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Emily Carleton

Emily Carleton, MA, LPC,

Therapist & Clinical Supervisor

Emily is a Licensed Professional Counselor in the state of Colorado and a Certified Yoga Therapist through the International Association of Yoga Therapists. She specializes in eating disorders as well as commonly co-occuring mental health and relational issues such as depression, anxiety, body dysmorphia, BPD, trauma, attachment, grief/loss, life transitions, and compulsive exercise.


Emily received her undergraduate degree in Psychology with a focus in Lifespan Development from Middle Tennessee State University. She then moved west to Colorado for graduate school and studied at Naropa University in Boulder, where she completed a Master’s degree in Counseling Psychology. Emily’s experience in the mental health field ranges widely and includes working with under-resourced children in schools, grief counseling, and wilderness therapy. Additionally, she has taught college courses in General Psychology, Lifespan Development, and Psychology of Death and Dying. Most recently, Emily has worked in an acute eating disorder treatment setting at partial hospitalization and intensive outpatient levels of care.


Emily’s approach as a therapist is trauma-informed and inspired by her extensive training in Yoga Therapy, mindfulness, and somatic-based practices that work with patterns in the nervous system (body) and neural pathways (mind). Emily also includes exploration of attachment, intersections of identity, and relationships to parts of self in eating disorder recovery. Emily believes that recovery takes time—she holds patience and trust in the process when clients feel stuck.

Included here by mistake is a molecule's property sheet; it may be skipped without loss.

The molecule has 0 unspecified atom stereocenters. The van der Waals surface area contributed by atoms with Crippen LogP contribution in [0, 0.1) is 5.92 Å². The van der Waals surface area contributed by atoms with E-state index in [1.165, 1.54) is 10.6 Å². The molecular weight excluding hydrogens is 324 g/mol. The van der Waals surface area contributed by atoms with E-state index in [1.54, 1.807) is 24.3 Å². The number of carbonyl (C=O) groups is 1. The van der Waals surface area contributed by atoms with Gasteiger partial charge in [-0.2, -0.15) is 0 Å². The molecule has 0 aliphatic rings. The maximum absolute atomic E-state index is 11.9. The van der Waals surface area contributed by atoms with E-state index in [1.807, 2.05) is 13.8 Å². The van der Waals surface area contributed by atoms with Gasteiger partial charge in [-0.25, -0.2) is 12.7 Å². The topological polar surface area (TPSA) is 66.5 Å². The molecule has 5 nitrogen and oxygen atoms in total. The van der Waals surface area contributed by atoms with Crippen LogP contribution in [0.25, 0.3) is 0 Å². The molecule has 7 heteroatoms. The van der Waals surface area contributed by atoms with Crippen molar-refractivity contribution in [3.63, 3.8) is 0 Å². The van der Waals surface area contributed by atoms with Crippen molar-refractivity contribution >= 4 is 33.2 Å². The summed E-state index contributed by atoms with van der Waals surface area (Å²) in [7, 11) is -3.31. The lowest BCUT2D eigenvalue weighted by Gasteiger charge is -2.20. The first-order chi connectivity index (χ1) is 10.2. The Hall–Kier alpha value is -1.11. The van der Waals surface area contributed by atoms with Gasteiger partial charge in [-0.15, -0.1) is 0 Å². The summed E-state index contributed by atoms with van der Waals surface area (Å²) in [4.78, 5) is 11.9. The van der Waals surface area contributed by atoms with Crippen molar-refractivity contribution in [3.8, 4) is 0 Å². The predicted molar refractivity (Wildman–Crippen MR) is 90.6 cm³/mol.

My Therapeutic Lens

  • Acknowledging that you have an eating disorder and/or patterns of disordered eating is a crucial part of recovery, which can be a challenging hurdle to cross in our diet culture world. Let’s explore the messages, stigma, and influences that have caused harm so that you can build confidence in navigating these hurdles.

  • It can be enticing to think about an “end goal” in recovery, but I am more interested in what you can do day-to-day to cultivate lasting change. I wish to offer practices that you can turn to in the moment— practices that take 10-20 seconds and help manage emotions or difficult situations.

  • I bring mindfulness and curiosity to what you experience. This can be helpful in bringing more compassion and insight to thoughts and behaviors that may have been met with shame, resentment, or hopelessness in the past.

  • Repairing your relationship with your body in recovery can feel daunting or even scary. Introducing mindful movement and breath practices that safely connect mind and body can remedy the “floating head” experience of being cut off from bodily sensations and ultimately cut off from the body’s intuitive wisdom.

& Trainings
  • Licensed Professional Counselor in Colorado (LPC.0017479)

  • MA in Counseling Psychology from Naropa University

  • Certified Yoga Therapist with over 800 hours of training/study through Inner Peace Yoga Therapy and the International Association of Yoga Therapists (member #68624360)

  • Post-Traumatic Growth Somatic Therapy training (ongoing) with Ruby Jo Walker, LCSW, SEP, CHT

  • Yoga of Recovery and Trauma-Informed Yoga Therapy trainings

  • Psychodrama, Sociometry, and Group Psychotherapy training with Karen Drucker, PsyD, TEP

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